Year of Wonders: A Novel of the Plague by Geraldine Brooks
From the Back Cover:
When the plague visits an isolated village in the English countryside, a housemaid named Anna Frith emerges as an unlikely heroine and healer.
Robert J. Avrech: Emmy Award winning screenwriter. Movie fanatic. Helplessly and hopelessly in love with my wife since age nine.
When the Bubonic plague ravaged Europe in the 12th century the Jews were accused of poisoning wells in order to spread the disease to the Christian population.
The first massacres directly related to the plague took place in April 1348 in Toulon, Provence where the Jewish quarter was sacked, and forty Jews were murdered in their homes; the next occurred in Barcelona. In 1349, massacres and persecution spread across Europe, including the Erfurt massacre, the Basel massacre, massacres in Aragon, and Flanders. 2,000 Jews were burnt alive on 14 February 1349 in the “Valentine’s Day” Strasbourg massacre, where the plague had not yet affected the city. While the ashes smouldered, Christian residents of Strasbourg sifted through and collected the valuable possessions of Jews not burnt by the fires. Many hundreds of Jewish communities were destroyed in this period. Within the 510 Jewish communities destroyed in this period, some members killed themselves to avoid the persecutions. In the spring of 1349 the Jewish community in Frankfurt am Main was annihilated. This was followed by the destruction of Jewish communities in Mainz and Cologne. The 3,000 strong Jewish population of Mainz initially defended themselves and managed to hold off the Christian attackers. But the Christians managed to overwhelm the Jewish ghetto in the end and killed all of its Jews.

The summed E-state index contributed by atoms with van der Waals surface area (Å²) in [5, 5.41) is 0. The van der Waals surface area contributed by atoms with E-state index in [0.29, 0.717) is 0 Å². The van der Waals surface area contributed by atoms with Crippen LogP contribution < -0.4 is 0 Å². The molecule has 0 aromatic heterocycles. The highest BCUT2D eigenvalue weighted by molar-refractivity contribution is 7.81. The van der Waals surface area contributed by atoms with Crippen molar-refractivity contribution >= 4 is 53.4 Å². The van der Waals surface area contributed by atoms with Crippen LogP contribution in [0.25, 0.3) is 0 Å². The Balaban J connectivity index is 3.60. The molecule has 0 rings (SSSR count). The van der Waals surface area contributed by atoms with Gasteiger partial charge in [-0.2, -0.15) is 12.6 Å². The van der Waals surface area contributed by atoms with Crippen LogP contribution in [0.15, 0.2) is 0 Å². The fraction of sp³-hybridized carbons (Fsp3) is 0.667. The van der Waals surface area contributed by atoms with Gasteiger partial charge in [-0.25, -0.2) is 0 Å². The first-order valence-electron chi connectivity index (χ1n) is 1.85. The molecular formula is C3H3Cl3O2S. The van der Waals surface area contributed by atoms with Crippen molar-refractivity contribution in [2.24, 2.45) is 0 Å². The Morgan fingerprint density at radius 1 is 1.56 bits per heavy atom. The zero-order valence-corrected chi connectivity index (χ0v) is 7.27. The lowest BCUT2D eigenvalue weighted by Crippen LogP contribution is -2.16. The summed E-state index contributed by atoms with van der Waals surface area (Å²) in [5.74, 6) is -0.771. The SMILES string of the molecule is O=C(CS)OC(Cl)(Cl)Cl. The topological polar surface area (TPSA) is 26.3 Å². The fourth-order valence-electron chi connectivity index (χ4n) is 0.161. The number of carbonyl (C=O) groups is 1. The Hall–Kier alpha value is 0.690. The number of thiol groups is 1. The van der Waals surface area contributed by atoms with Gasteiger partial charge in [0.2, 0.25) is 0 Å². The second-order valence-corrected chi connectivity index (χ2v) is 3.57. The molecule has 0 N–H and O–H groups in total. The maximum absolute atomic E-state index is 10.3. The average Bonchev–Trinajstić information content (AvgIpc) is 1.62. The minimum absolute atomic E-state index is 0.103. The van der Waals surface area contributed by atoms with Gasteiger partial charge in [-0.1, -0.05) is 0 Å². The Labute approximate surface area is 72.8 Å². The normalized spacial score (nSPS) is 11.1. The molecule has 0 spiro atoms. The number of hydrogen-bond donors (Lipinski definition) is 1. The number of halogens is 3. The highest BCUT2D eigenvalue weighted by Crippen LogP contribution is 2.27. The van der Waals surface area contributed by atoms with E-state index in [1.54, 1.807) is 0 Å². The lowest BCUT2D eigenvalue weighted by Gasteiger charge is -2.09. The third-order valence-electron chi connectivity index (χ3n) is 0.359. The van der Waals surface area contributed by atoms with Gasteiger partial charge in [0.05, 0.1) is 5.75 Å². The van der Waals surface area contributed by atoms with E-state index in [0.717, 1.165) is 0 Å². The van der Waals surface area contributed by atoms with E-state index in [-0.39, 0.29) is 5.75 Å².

Of course, Jews died of the plague at the same rate as Christians, but because Christian Europe was steeped in Jew-hatred, the Great Mortality was just another in a long line of convenient excuses to massacre Jews and then, of course, steal their property.
Stemming from the days of bubonic plague in Medieval Europe, quarantines were originally used to prevent potentially plague-infested ships from disembarking at a port city. Jessica Oreck and Rachael Teel explain how the length of the wait, often 40 days, came to be associated with the word we use today.